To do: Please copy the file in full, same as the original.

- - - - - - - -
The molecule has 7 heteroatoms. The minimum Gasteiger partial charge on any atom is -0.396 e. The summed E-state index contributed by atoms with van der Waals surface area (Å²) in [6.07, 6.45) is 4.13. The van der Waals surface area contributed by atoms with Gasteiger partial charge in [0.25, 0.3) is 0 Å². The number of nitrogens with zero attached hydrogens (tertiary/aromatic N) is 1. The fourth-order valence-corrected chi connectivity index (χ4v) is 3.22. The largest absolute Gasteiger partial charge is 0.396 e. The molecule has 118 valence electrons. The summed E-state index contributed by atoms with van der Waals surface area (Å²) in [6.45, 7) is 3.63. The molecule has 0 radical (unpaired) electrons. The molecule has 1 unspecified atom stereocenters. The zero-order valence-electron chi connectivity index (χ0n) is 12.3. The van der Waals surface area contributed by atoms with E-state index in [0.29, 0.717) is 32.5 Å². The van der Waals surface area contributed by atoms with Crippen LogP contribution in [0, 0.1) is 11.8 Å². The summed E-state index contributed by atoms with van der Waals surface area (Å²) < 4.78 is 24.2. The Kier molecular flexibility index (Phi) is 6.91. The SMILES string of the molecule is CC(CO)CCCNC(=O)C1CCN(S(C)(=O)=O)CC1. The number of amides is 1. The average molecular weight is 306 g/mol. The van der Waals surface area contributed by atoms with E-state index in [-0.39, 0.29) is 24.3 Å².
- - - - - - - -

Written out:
The molecule has 7 heteroatoms. The minimum Gasteiger partial charge on any atom is -0.396 e. The summed E-state index contributed by atoms with van der Waals surface area (Å²) in [6.07, 6.45) is 4.13. The van der Waals surface area contributed by atoms with Gasteiger partial charge in [0.25, 0.3) is 0 Å². The number of nitrogens with zero attached hydrogens (tertiary/aromatic N) is 1. The fourth-order valence-corrected chi connectivity index (χ4v) is 3.22. The largest absolute Gasteiger partial charge is 0.396 e. The molecule has 118 valence electrons. The summed E-state index contributed by atoms with van der Waals surface area (Å²) in [6.45, 7) is 3.63. The molecule has 0 radical (unpaired) electrons. The molecule has 1 unspecified atom stereocenters. The zero-order valence-electron chi connectivity index (χ0n) is 12.3. The van der Waals surface area contributed by atoms with E-state index in [0.29, 0.717) is 32.5 Å². The van der Waals surface area contributed by atoms with Crippen LogP contribution in [0, 0.1) is 11.8 Å². The summed E-state index contributed by atoms with van der Waals surface area (Å²) < 4.78 is 24.2. The Kier molecular flexibility index (Phi) is 6.91. The SMILES string of the molecule is CC(CO)CCCNC(=O)C1CCN(S(C)(=O)=O)CC1. The number of amides is 1. The average molecular weight is 306 g/mol. The van der Waals surface area contributed by atoms with E-state index in [-0.39, 0.29) is 24.3 Å².